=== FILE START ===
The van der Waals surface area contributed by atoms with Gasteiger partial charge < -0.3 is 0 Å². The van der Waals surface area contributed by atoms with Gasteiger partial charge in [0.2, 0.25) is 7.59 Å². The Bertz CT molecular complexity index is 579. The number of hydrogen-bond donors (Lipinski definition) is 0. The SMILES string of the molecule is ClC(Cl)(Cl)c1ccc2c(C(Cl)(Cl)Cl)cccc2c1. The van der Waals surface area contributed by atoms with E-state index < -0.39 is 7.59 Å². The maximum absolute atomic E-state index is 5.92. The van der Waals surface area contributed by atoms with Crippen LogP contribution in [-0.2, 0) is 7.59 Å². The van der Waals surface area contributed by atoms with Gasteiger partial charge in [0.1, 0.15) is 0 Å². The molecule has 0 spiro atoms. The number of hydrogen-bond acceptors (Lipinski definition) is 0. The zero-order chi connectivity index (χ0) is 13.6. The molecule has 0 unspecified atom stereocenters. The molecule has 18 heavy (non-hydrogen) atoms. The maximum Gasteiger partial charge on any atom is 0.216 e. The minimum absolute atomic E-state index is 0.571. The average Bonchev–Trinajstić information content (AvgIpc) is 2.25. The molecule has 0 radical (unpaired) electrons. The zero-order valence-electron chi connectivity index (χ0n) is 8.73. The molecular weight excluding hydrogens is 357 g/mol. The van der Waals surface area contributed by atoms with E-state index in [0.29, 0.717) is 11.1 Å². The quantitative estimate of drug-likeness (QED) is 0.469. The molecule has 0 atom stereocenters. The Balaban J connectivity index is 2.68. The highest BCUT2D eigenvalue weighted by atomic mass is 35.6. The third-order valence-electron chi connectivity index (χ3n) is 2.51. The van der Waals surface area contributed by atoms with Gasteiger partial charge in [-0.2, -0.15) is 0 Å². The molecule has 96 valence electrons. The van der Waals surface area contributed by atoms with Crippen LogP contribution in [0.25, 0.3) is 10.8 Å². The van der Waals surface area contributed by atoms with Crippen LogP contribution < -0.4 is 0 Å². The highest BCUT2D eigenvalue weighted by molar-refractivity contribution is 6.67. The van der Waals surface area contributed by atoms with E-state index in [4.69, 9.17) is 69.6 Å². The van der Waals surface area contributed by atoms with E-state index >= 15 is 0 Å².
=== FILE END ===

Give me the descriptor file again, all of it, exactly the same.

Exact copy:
The van der Waals surface area contributed by atoms with Gasteiger partial charge < -0.3 is 0 Å². The van der Waals surface area contributed by atoms with Gasteiger partial charge in [0.2, 0.25) is 7.59 Å². The Bertz CT molecular complexity index is 579. The number of hydrogen-bond donors (Lipinski definition) is 0. The SMILES string of the molecule is ClC(Cl)(Cl)c1ccc2c(C(Cl)(Cl)Cl)cccc2c1. The van der Waals surface area contributed by atoms with E-state index < -0.39 is 7.59 Å². The maximum absolute atomic E-state index is 5.92. The van der Waals surface area contributed by atoms with Crippen LogP contribution in [-0.2, 0) is 7.59 Å². The van der Waals surface area contributed by atoms with Gasteiger partial charge in [0.1, 0.15) is 0 Å². The molecule has 0 spiro atoms. The number of hydrogen-bond acceptors (Lipinski definition) is 0. The zero-order chi connectivity index (χ0) is 13.6. The molecule has 0 unspecified atom stereocenters. The molecule has 18 heavy (non-hydrogen) atoms. The maximum Gasteiger partial charge on any atom is 0.216 e. The minimum absolute atomic E-state index is 0.571. The average Bonchev–Trinajstić information content (AvgIpc) is 2.25. The molecule has 0 radical (unpaired) electrons. The zero-order valence-electron chi connectivity index (χ0n) is 8.73. The molecular weight excluding hydrogens is 357 g/mol. The van der Waals surface area contributed by atoms with E-state index in [0.29, 0.717) is 11.1 Å². The quantitative estimate of drug-likeness (QED) is 0.469. The molecule has 0 atom stereocenters. The Balaban J connectivity index is 2.68. The highest BCUT2D eigenvalue weighted by atomic mass is 35.6. The third-order valence-electron chi connectivity index (χ3n) is 2.51. The van der Waals surface area contributed by atoms with Gasteiger partial charge in [-0.2, -0.15) is 0 Å². The molecule has 96 valence electrons. The van der Waals surface area contributed by atoms with Crippen LogP contribution in [0.25, 0.3) is 10.8 Å². The van der Waals surface area contributed by atoms with Crippen LogP contribution < -0.4 is 0 Å². The highest BCUT2D eigenvalue weighted by molar-refractivity contribution is 6.67. The van der Waals surface area contributed by atoms with E-state index in [4.69, 9.17) is 69.6 Å². The van der Waals surface area contributed by atoms with E-state index >= 15 is 0 Å².